In 2015, Microsoft embraced Linux, Apple open-sourced its newest, hottest programming language, and the cloud couldn't run without Linux and open-source software. So, why can't people accept that Linux and open source have won the software wars?
I know way too many Linux users who think of Microsoft as "The Evil Empire." People, that was yesterday. Get over it.
Today's Microsoft isn't Gates or Ballmer's Microsoft. Today's Microsoft has brought .NET Core to Linux; it supports Debian GNU/Linux on its Azure cloud; and has its own Linux certification. Look at Microsoft in 2016 and you'll see a company which offers the open-source Hadoop big data software on Ubuntu and whose CEO proclaims that Microsoft loves Linux. Heck, Microsoft even has its own, specialized Linux distribution: Azure Cloud Switch.
To all this, I can hear some die-hard Linux fans screaming that Microsoft still forces Android companies to pay for what's almost certainly invalid Linux-related patents. Yes, yes, it does. Thanks to those 310 Linux-related patents Microsoft makes billions from Android. From Samsung alone, Microsoft makes a billion bucks a year for nothing except a promise Microsoft won't sue Samsung for patent violations.
Terrible right? Let me ask you a question. If you were making billions from patents, would you open them up? Donate them to the benefit of all via the Open Invention Network?
I don't think you would. And, I know darn well that no CEO of publicly-traded company can even think about giving away billions for the good will of a few programmers.
Eventually those patents will expire. When that happens, I don't see Microsoft going down the patent troll road. It's doing very well by embracing Linux, open-source software, and open-source development methods.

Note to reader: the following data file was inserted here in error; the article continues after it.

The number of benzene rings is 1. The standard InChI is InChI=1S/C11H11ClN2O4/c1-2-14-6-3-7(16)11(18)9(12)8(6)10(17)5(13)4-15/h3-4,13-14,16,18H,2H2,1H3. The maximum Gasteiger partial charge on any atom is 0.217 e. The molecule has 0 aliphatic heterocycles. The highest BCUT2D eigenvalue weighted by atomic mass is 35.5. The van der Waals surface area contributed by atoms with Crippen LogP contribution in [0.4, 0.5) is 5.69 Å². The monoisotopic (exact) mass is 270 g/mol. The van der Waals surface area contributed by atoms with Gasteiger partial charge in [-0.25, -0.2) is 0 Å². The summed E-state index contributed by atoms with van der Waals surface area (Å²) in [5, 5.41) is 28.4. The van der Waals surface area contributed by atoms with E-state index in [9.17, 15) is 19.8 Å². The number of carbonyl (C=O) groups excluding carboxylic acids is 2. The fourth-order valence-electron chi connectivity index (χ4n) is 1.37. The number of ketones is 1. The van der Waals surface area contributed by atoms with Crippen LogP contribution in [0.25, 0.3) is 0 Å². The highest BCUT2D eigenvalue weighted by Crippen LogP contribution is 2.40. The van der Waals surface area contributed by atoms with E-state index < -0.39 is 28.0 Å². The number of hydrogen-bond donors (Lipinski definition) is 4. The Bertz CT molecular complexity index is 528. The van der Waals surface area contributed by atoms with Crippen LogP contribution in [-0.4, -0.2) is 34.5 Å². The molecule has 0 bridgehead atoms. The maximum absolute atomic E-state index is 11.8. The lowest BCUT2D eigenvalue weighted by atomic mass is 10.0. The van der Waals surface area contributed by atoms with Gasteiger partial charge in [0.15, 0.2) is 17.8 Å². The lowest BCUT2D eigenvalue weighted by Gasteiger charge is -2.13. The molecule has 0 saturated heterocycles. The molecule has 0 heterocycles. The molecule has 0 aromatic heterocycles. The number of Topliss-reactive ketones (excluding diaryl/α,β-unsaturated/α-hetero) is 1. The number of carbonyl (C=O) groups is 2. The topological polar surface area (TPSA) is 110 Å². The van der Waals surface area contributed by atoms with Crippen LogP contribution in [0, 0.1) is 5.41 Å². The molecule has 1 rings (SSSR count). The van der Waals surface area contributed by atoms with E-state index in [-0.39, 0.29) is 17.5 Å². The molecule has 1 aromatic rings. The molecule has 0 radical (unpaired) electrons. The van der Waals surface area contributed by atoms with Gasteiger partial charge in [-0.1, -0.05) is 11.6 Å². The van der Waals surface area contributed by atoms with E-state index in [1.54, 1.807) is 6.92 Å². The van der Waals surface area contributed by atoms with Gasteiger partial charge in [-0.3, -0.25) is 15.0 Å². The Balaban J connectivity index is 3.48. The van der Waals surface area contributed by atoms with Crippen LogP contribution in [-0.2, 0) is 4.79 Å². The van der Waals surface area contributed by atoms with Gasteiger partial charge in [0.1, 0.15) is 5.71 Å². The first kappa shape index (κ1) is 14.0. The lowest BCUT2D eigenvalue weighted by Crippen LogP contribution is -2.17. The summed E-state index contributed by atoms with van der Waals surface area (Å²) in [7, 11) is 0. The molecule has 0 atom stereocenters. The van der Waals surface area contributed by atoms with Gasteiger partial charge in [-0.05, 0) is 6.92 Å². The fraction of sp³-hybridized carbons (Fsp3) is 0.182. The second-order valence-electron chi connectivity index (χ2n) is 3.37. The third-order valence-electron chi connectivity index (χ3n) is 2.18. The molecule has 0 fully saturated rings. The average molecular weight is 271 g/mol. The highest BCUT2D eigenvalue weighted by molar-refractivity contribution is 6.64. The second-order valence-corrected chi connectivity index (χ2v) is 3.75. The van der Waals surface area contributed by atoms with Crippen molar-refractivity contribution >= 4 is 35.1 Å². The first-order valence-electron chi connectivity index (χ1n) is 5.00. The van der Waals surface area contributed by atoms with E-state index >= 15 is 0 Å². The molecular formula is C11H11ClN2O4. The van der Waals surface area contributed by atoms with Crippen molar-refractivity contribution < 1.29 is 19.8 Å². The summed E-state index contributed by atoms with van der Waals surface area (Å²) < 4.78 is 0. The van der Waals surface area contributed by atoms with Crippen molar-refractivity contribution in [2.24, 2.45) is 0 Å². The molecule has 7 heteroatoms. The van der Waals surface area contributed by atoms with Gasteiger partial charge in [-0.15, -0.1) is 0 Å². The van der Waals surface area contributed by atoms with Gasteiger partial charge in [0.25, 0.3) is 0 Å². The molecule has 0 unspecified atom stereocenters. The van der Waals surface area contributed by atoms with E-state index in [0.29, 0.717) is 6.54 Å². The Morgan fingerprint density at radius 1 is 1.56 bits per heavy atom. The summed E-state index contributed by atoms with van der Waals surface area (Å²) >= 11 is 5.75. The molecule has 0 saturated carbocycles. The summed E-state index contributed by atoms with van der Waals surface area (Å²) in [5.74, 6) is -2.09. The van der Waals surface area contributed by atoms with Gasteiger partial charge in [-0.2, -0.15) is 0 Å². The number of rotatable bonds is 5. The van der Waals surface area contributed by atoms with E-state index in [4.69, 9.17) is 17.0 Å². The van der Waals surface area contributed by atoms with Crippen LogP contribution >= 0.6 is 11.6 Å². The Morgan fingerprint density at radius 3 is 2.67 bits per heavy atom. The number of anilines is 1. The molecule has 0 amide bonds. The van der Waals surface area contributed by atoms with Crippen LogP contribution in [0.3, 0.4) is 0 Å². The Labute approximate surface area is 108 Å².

There are also Microsoft true-believers who can't see Microsoft really giving up Windows and other proprietary programs. You're right. It's not. Instead Microsoft has said it won't be releasing a Windows 11. Instead, it'll be upgrading desktop Windows right up to the point where most of you will be running Windows from the cloud where, in turn, your Windows instances will be running within Ubuntu-powered open-source containers.
Even Apple, which is far more proprietary than Microsoft these days, has finally gotten a clue. In 2015, Apple announced that it would open-source its hot new Swift language. Oh, and Apple didn't just open source it, it released a Swift Linux port.
Now Apple won't go as far as Microsoft has. That's because Apple isn't really a software company. It's a vertically integrated hardware company. Apple doesn't want anything except its own software, or software it has a great deal of control over, running on its gadgets. So long as people love Apple gear and will pay a premium for it, Apple won't go for open source in a big way. Eventually, the shiny will rub off Apple and it'll need to get on the open-source bandwagon as well.
As for the cloud, which is where all IT work is headed, much of it already runs Linux and uses open-source server programs. As Mark Russinovich, CTO of Microsoft Azure, said last fall , "one in four instances [on Azure] are Linux."
And Amazon Web Services (AWS), the biggest cloud of all? Bigger than all the other public clouds put together? It runs on a a customized version of Red Hat Enterprise Linux (RHEL) code.
Looking ahead, this trend will only continue. OpenStack, a pure open-source cloud play with vast support, continues to grow in popularity.
And, everyone on the cloud, and I mean everyone, is racing as fast as they can to use Docker and other open-source containers to maximize the server instances from their hardware.
I'll make this simple for you. Open-source programmers, you've won. Relax already. Proprietary software developers, get your GitHub account now, your world is coming to a close.